In its evaluation the committee uses the material supplied by the department and the dean. If it believes that adequate information has not been supplied, it may request additional information from internal or external sources. The committee members evaluate the evidence and the candidate‟s scholarly work to the degree they are qualified to do so. Expert opinion from scholars in the field outside Cornell also may be sought. The committee should focus on the excellence of the candidate‟s scholarship, teaching, and service and the potential for future contribution to the department.
To eliminate any confusion about the basis for its decision, the committee should concern itself only with the qualifications of the candidate, not with other factors, such as department staffing patterns, tenure ratios, or the future of a particular subdiscipline. If advice on these matters is required, the dean should seek it by another procedure or by giving a separate charge to the committee, requiring a separate report.
The ad hoc committee should submit a written report to the dean within six weeks of receiving the assignment. If more time is necessary, the committee should formally request an extension. The department chairperson and the candidate should be informed of any delays.
To promote open consideration of the candidate within the ad hoc committee, its report is confidential, and anonymity of the membership is essential. Under no circumstance should the candidate have access to the report, even if the names of the committee are deleted. To preserve anonymity, the committee may make requests for additional information from the department through the dean.
The report is a college document and will be returned to the dean after the final decision has been made.
College-Level Procedures: Potential Denial of Tenure
If the dean reaches a preliminary decision to deny tenure to a non-tenured faculty member whose promotion to tenure has been recommended by his or her department, the dean within three weeks of that decision furnishes the candidate and the department with a preliminary written statement of the reasons for that decision and the nature of the evidence within the limits set by the need to preserve confidentiality. For a two-week period following receipt of the dean‟s statement, the candidate and/or the department has the opportunity to respond to the dean. If, following this response, the dean is not persuaded to change the decision to deny tenure, the dean forwards the file, together with an explanation for the decision, to the provost. If the provost does not have any concern or reservation about the dean‟s proposed decision, she or he informs the college dean, and the decision becomes final and subject to appeal. If the provost does have a concern or reservation, she or he forwards the file to FACTA, the University Faculty Advisory Committee on Tenure Appointments, for consideration at a meeting of the full committee, following the procedures used by the committee in cases following positive recommendations by the dean. After receiving FACTA‟s recommendation, the provost consults with the dean. Until the dean has received a response from the provost, the dean‟s decision remains provisional. The University Level Appeal Procedure of the “Procedures for Appealing a Negative Tenure Decision” http://theuniversityfaculty.cornell.edu/policies/pol_main.html does not commence until the dean‟s decision is final, and is not supplanted in any way by FACTA consideration.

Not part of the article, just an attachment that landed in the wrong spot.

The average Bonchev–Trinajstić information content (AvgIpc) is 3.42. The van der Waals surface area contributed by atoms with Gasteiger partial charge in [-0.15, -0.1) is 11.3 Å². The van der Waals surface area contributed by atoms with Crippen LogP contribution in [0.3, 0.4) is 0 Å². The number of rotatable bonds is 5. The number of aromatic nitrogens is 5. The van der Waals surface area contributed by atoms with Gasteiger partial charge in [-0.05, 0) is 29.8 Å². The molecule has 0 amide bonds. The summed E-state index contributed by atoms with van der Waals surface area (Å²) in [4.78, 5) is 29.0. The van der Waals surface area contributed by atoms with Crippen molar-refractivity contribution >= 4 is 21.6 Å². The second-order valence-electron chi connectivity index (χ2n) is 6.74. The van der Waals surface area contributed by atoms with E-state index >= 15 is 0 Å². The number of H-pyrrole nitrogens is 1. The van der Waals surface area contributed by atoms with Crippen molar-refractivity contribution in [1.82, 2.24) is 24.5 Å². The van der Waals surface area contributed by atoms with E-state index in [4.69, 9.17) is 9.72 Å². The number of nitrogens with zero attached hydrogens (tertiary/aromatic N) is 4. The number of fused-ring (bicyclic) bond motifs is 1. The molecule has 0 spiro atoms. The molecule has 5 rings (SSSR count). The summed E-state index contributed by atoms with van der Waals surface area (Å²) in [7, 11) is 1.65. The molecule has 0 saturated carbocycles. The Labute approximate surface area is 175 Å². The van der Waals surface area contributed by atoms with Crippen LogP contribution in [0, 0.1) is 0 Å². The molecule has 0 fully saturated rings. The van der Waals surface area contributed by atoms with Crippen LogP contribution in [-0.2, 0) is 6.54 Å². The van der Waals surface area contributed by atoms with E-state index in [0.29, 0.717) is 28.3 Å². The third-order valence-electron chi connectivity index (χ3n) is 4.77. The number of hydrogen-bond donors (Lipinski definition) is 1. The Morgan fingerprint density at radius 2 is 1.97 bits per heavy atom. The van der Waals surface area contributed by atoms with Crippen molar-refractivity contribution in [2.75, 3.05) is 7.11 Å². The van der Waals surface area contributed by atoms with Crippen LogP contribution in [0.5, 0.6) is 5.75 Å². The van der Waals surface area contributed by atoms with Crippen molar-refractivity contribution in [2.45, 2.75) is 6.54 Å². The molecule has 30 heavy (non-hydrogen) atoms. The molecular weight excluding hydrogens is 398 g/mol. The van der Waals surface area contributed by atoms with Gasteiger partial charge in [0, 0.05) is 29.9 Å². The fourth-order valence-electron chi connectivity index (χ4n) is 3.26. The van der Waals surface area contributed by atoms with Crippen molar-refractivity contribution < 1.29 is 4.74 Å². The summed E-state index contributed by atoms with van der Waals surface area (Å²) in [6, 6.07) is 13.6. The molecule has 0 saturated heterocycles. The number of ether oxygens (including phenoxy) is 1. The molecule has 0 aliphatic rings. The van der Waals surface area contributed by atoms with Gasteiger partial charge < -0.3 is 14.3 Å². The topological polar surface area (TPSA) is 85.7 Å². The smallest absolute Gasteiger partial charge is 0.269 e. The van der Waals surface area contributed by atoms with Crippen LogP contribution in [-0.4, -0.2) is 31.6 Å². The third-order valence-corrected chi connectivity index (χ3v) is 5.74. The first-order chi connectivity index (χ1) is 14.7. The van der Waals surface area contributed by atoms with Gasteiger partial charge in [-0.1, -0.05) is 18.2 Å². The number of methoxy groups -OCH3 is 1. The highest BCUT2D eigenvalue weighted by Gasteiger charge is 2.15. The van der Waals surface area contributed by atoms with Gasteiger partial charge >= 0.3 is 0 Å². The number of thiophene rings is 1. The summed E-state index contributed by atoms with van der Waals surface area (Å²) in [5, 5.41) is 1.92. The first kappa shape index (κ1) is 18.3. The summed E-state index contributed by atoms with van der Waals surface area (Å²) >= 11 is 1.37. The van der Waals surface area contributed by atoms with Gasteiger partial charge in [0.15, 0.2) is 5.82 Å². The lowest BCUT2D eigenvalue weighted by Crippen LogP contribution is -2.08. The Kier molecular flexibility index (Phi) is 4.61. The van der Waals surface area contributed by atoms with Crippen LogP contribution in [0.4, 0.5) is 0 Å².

The procedures adhere to the requirement of two independent decisions in a tenure recommendation. If an individual or a group involved in a negative decision also are part of the subsequent decision, the policy of two negative decisions would not be fulfilled. For example, if the recommendation of a department faculty is negative, a negative recommendation of the department chairperson does not fulfill the requirement if, as is usual, the chairperson was involved in the faculty decision. If the first negative decision is at the provost‟s level, a second negative decision is not required.